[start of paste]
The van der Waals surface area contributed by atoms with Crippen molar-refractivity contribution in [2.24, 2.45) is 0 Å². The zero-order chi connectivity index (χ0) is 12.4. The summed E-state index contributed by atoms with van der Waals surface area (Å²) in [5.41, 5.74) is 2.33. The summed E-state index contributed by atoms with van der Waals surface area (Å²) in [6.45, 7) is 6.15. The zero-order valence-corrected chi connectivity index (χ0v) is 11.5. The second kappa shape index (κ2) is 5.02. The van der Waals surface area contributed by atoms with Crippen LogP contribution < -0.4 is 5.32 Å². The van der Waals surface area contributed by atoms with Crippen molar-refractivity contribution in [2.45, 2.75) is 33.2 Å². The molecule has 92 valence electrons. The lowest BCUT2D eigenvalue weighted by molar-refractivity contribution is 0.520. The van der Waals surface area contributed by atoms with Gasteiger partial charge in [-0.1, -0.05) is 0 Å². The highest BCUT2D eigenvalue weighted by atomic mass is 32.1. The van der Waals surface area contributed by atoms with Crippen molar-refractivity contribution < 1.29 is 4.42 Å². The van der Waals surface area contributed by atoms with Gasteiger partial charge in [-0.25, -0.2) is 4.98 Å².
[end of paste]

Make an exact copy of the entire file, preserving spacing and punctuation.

The van der Waals surface area contributed by atoms with Crippen molar-refractivity contribution in [2.24, 2.45) is 0 Å². The zero-order chi connectivity index (χ0) is 12.4. The summed E-state index contributed by atoms with van der Waals surface area (Å²) in [5.41, 5.74) is 2.33. The summed E-state index contributed by atoms with van der Waals surface area (Å²) in [6.45, 7) is 6.15. The zero-order valence-corrected chi connectivity index (χ0v) is 11.5. The second kappa shape index (κ2) is 5.02. The van der Waals surface area contributed by atoms with Crippen LogP contribution < -0.4 is 5.32 Å². The van der Waals surface area contributed by atoms with Crippen molar-refractivity contribution in [2.45, 2.75) is 33.2 Å². The molecule has 92 valence electrons. The lowest BCUT2D eigenvalue weighted by molar-refractivity contribution is 0.520. The van der Waals surface area contributed by atoms with Gasteiger partial charge in [-0.1, -0.05) is 0 Å². The highest BCUT2D eigenvalue weighted by atomic mass is 32.1. The van der Waals surface area contributed by atoms with Crippen molar-refractivity contribution < 1.29 is 4.42 Å². The van der Waals surface area contributed by atoms with Gasteiger partial charge in [-0.25, -0.2) is 4.98 Å².